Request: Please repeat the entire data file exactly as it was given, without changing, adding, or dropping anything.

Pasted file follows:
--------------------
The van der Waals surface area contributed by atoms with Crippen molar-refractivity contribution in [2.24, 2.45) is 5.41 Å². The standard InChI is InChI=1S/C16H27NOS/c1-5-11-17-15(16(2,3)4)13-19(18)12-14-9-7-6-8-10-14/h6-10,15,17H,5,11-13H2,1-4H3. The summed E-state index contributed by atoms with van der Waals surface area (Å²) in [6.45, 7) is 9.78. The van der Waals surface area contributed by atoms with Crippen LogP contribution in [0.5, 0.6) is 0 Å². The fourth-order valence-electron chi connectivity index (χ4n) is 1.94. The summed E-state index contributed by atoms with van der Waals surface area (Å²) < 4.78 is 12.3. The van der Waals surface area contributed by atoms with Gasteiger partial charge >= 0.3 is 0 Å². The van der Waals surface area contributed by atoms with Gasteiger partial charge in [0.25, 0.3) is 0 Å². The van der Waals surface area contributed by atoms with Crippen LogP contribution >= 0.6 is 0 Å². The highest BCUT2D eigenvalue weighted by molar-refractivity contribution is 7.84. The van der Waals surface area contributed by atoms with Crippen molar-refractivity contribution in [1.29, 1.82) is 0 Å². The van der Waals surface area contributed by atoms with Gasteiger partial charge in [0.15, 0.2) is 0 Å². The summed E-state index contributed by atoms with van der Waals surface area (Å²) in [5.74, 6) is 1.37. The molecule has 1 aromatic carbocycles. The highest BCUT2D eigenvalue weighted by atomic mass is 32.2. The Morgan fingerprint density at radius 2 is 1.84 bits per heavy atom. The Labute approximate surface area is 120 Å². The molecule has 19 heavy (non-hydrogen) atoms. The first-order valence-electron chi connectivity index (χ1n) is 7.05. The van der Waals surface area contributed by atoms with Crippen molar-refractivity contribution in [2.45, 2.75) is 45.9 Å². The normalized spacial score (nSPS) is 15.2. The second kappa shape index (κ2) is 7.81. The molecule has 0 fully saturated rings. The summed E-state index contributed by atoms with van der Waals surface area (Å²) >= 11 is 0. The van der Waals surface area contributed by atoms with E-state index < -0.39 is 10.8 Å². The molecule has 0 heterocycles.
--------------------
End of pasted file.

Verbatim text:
The van der Waals surface area contributed by atoms with Crippen molar-refractivity contribution in [2.24, 2.45) is 5.41 Å². The standard InChI is InChI=1S/C16H27NOS/c1-5-11-17-15(16(2,3)4)13-19(18)12-14-9-7-6-8-10-14/h6-10,15,17H,5,11-13H2,1-4H3. The summed E-state index contributed by atoms with van der Waals surface area (Å²) in [6.45, 7) is 9.78. The van der Waals surface area contributed by atoms with Crippen LogP contribution in [0.5, 0.6) is 0 Å². The fourth-order valence-electron chi connectivity index (χ4n) is 1.94. The summed E-state index contributed by atoms with van der Waals surface area (Å²) < 4.78 is 12.3. The van der Waals surface area contributed by atoms with Gasteiger partial charge >= 0.3 is 0 Å². The van der Waals surface area contributed by atoms with Gasteiger partial charge in [0.25, 0.3) is 0 Å². The van der Waals surface area contributed by atoms with Crippen LogP contribution >= 0.6 is 0 Å². The highest BCUT2D eigenvalue weighted by molar-refractivity contribution is 7.84. The van der Waals surface area contributed by atoms with Crippen molar-refractivity contribution in [1.29, 1.82) is 0 Å². The van der Waals surface area contributed by atoms with Gasteiger partial charge in [0.15, 0.2) is 0 Å². The summed E-state index contributed by atoms with van der Waals surface area (Å²) in [5.74, 6) is 1.37. The molecule has 1 aromatic carbocycles. The highest BCUT2D eigenvalue weighted by atomic mass is 32.2. The Morgan fingerprint density at radius 2 is 1.84 bits per heavy atom. The Labute approximate surface area is 120 Å². The molecule has 19 heavy (non-hydrogen) atoms. The first-order valence-electron chi connectivity index (χ1n) is 7.05. The van der Waals surface area contributed by atoms with Crippen molar-refractivity contribution in [2.45, 2.75) is 45.9 Å². The normalized spacial score (nSPS) is 15.2. The second kappa shape index (κ2) is 7.81. The molecule has 0 fully saturated rings. The summed E-state index contributed by atoms with van der Waals surface area (Å²) >= 11 is 0. The van der Waals surface area contributed by atoms with E-state index < -0.39 is 10.8 Å². The molecule has 0 heterocycles.